The development environment and practices include industry-recognised best practices; for example, version control (using CVS), continuous integration (with CruiseControl), test driven development, and pair programming.
The team itself has gone through several inspection and adaptation cycles.
First, we started as one team, with everyone picking up any task on the backlog. This didn’t work so well because of varying technical abilities that were not identified in the recruitment process. So, rather than fire the inexperienced, we changed to a functional group setup.
Next, we split the team into four functional groups (such as UI, database etc), each headed by an experienced developer. This person takes ownership of all tasks relevant to the group’s expertise and is responsible for reporting on group progress at a high level. We still have the daily scrum with the whole team. This new functional group setup seems to work well. There are fewer issues of technical inability reported and more real impediments are now coming to light.
There is pair programming within each group. I pair with developers across groups.
We also practise collaborative and swarm design to ensure that we have consensus and buy-in on the model and design decisions.
Sprint Backlog not completed during sprint.
Over the last two sprints, the team has not completed its sprint backlog.
We hold retrospectives at the end of each sprint and each time the team identified reasons for the failure to complete the sprint backlogs. With the help of the team and the PO, we came up with workable solutions going into the next sprint.
A positive outcome is that although the backlogs are not completed, we progressively reduced the number of tasks left outstanding in the second sprint. We also identified different reasons in the second sprint for the tasks left undone.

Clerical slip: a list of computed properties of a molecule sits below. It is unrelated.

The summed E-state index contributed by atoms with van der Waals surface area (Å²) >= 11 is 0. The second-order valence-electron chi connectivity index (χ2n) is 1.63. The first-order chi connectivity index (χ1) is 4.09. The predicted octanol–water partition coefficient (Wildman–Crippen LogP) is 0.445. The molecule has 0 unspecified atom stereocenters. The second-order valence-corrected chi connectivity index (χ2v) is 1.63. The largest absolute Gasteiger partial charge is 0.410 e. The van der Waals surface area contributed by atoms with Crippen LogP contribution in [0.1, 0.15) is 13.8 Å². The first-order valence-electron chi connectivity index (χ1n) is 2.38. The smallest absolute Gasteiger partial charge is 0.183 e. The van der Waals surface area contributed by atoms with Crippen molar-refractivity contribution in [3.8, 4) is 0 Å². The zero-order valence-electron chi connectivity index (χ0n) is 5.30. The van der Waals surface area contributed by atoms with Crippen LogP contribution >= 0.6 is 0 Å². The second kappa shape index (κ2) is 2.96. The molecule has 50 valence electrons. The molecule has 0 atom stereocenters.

Some completed tasks are of unacceptable quality.
Some critical tasks that were allegedly completed had significant quality issues:
- Despite the team having a very clear definition of Done, many tasks were taken to Technically Done, but consistently failed even a basic demo.
- Shortcuts were taken to fulfill the automated format and documentation checks (e.g., comments were written, but were not descriptive or helpful).
- Test cases seemed to be written, but on random inspection were found to be ineffective.
Team not following Scrum when the ScrumMaster is away.
Although I am based most of the time at this client site, I sometimes have to be away at other engagements and conferences.
During my onsite days, the Scrum process is consistently adhered to. The daily scrum happens every day at the same time and impediments are identified. I spend the rest of the day helping the team and, together with the development manager, focusing on overcoming impediments.
On my return from any absences though, I learn (usually from the daily scrum!) that no scrum was held on the day/s I wasn’t in!.
When I ask the development manager (who is also present at the scrum) why he doesn’t rally the daily scrum in my absence (despite being asked to), he says he doesn’t have time to do this.
Good practice during pairing is not being retained.
I routinely spend time pairing with the developers because it is often more effective to communicate ideas with code. The pairing presents an opportunity to review how the developer is approaching a piece of work.
Often though, when inspecting the developer’s code, I spot inefficiencies and blatantly wrong design approaches. I work with the developer to resolve these issues and leave the pairing believing that they will build on the reworked solution and design. Then when I check the code later, I find that they have continued with the incorrect approach. This has also been reported by some of the other experienced developers in the team.